got a wounded.... More fire going on. Pretty soon we hear WIAs, they got KIAs.
Now they got a critical situation. They're pinned down and they can't get out. ...
it was a different platoon than what I was a member of, but.., they said "hey I
need some volunteers." They were going to take a squad from that platoon to
actually make the relief, but they was picking up casualties so fast they needed
volunteers for litter bearers.... if I'm needed, I'm going. So my buddy and I
grabbed a litter, and I would imagine another 15, 20 guys lead out down this trail
clear down to the bottom and we ... make a little perimeter down there and they
were starting to withdraw.11
Again, the reports are dry and may mention a patrol, even one that saw heavy
action, in just a single sentence, and it is hard from that to know the human side of such
a thing from them. Steele went on:
These guys were trying to get out from underneath this fire and they came over
the lip. There's a river had made a horseshoe there and a bank on the far side -
say the river is about 15, 20 inches deep and it was probably eight or ten yards
wide. And the guys are coming over the far bank and they were just sweat
stained and filthy dirty and their eyes were all bulging. I mean, they were terrified.
These guys been getting . . . guys knocked down all around them. They came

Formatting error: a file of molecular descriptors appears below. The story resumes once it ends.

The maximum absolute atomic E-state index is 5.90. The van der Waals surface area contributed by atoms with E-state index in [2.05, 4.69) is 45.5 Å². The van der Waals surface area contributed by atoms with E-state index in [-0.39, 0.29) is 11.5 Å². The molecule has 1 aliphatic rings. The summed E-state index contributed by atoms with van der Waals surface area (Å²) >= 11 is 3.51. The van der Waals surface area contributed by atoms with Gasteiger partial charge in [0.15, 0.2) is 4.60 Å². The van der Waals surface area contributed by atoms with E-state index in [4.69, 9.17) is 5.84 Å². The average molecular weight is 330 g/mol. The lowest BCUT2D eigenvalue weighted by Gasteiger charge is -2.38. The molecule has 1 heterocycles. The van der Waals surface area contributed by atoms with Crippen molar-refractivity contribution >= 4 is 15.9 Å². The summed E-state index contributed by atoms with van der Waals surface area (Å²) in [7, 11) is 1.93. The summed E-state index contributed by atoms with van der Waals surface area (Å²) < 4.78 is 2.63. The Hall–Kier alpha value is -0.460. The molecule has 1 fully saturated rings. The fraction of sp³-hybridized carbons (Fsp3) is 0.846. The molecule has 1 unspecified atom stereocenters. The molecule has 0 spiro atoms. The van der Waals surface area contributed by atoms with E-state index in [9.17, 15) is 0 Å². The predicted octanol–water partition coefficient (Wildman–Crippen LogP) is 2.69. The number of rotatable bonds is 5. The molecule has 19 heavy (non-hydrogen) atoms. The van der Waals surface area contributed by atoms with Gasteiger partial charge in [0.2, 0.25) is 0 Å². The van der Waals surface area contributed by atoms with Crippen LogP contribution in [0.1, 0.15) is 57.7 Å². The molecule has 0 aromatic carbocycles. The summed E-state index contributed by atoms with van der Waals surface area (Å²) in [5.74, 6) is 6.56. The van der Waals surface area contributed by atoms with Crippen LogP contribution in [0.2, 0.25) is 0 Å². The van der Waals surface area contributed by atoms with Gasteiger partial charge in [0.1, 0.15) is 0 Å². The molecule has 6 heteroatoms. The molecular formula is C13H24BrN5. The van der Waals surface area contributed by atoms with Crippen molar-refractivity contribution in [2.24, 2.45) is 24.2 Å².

over to the edge, and I'm on the side of the bank and the sergeant in charge of
that deal shouted down in general says, "We can use some help over there."
Again, that's what I'm here for if I'm paid the big money... 80 some bucks a
month. So I started across this damn stream and here again, you're a youth [a
teenager]. I can hear-and bullets don't zing when they go by like they do in the
movies. They snap... They crack... I heard snap, snap, snap. Well, I thought,
"holy shit I'm being shot at." And I looked around, the other guys didn't seem to
be paying much attention to it, and then right in front of me as I got to the other
side and some bull rushes and I saw two sparks, ptue ptue, you know,
come up, and I remember I don't think that much about it. . . . I was so green ...
There were also all the horrors and tragedies of war on such a patrol. Steele saw
his first dead Marine that day:
... so I got over to the bank and here come a litter over this-by now they're just
sliding down the bank and they were dusty and they were getting across the river
and they were starting up the other side trying to get into safety. . .we were
being shot at but they were in the horseshoe. They were shooting down the river.
Here come a litter, and so a boy I eagerly reach up there for the litter and I bring
it down and I could see the top of the guy's head was all sweat matted. Then the
Montandon, Joshua W. Battle for the Punchbowl: The U. S. 1st Marine Division 1951 Fall Offensive of the Korean War. Denton, Texas. UNT Digital Library. http://digital.library.unt.edu/ark:/67531/metadc3938/. Accessed August 30, 2014.